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10 Tips to Help Decrease Thirst
As someone who works with dialysis patients in Texas, the hot summer heat poses a huge challenge for many people needing to control their fluid intake. It’s difficult not to want to gulp down some fresh iced tea or lemonade on days like this. Thirst can be hard to control. However, excessive fluid intake for some patients with kidney disease will lead to strain on the body’s organs including the heart. This type of stress on the body makes it difficult to breath and could cause the heart to stop beating.
If you have kidney disease and have been told to limit liquids, it is important to talk to your doctor or dietitian about your daily fluid allowance. Your fluid intake includes foods like gelatin or frozen treats that liquefy at room temperature. Water, soda, juices, soups, ice cream, snow-cones and milk are a few more examples of what counts as fluid.
Tips for Thirst and Fluid Control
Here are 10 helpful tips to consider to help quench your thirst during hot summer days:
- Beware of overindulging on foods known to increase thirst – coffee/caffeinated products, alcohol, salty foods and sugary foods.
- Avoid the hot summer heat and stay inside as much as possible. If you enjoy some fresh air, try only going outside in the mornings or evenings.
- Good oral hygiene habits help with “dry mouth”. This includes brushing your teeth/tongue, using mouthwash, and flossing daily.
- Be aware of those fresh summer fruits (like watermelon and grapes) that can contain a large amount of fluid. You can enjoy them but monitoring how much you eat is important. Also, taking into account your total fluid allowance is important.
- Keep sugar-free gums and candy on you to help with thirst. Some of my patients enjoy the ZolliPops® suckers which may help with oral hygiene and are known as “The Clean Teeth Pops”.
- Use small 8 ounce glasses or water bottles to help keep track of fluid intake. This may prevent over indulgence that may happen with larger containers. Sip instead of gulp.
- Fill a small mist bottle with lemon-flavored water (or other beverage) and “spritz” your mouth throughout the day.
- Freeze grapes or berries to have as a mini Popsicle during the day. This may satisfy both your thirst and “sweet tooth”.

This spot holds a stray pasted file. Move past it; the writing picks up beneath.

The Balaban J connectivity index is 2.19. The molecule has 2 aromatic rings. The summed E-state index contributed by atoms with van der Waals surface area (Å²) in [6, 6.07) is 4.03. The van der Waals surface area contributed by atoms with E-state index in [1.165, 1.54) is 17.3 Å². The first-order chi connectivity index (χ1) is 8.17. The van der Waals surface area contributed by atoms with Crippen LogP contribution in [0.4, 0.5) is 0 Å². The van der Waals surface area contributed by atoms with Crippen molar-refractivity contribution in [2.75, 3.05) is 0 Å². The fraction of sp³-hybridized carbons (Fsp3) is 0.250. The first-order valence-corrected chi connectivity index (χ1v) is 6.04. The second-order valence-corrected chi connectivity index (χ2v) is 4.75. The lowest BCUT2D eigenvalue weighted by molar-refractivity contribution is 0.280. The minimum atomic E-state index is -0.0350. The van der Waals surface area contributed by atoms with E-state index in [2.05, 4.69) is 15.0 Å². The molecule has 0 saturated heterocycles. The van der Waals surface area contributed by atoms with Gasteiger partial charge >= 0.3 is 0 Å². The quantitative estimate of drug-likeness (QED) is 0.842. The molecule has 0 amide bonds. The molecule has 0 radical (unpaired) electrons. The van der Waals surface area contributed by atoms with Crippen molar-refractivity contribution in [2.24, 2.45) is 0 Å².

- Discuss with your doctor other medical concerns that may be increasing thirst. A common concern is uncontrolled diabetes. If your blood sugars are too high, you will likely experience excessive thirst. It is always recommended for people with diabetes to monitor their blood sugars at home to ensure your levels are staying within their goal range. If the idea of checking your blood sugars or managing your diabetes makes you nervous, ask your doctor to refer you to a Certified Diabetes Educator (CDE). CDE’s are trained to give hands-on education to help you feel confident in managing your diabetes.
- If you have tried all the tips and are still struggling with excessive thirst, talk to your doctor about your medications. Certain ones are known to increase thirst- including medications for hypertension, mood, anxiety, COPD, asthma, Parkinson’s disease and dementia. If deemed necessary, your doctor may change the dose or the medication.
Select a few of these thirst control tips and see which ones work best for you. In addition, try tracking your fluid intake. The DaVita Diet Helper online meal planner and tracker has a Fluid Tracker feature to help you keep up with your fluid intake.
- Apple-Cinnamon Flavored Water
- Blackberry Sage Flavored Water
- Cucumber-Lemon Flavored Water
- Raspberry-Lime Flavored Water
- Watermelon-Rosemary Flavored Water
Travel and Fluid Control
Summertime also means vacation days and travel. Take a look at these fluid and food travel tips to use this summer.
Retrieved on 5/9/2019 – https://zollipops.com/how-zollipops-works/
Retrieved on 5/9/2019 – https://www.esrdnetwork.org/patients-families/patient-education
Additional Kidney Diet Resources
Visit DaVita.com and explore these diet and nutrition resources:
This article is for informational purposes only and is not a substitute for medical advice or treatment. Consult your physician and dietitian regarding your specific diagnosis, treatment, diet and health questions.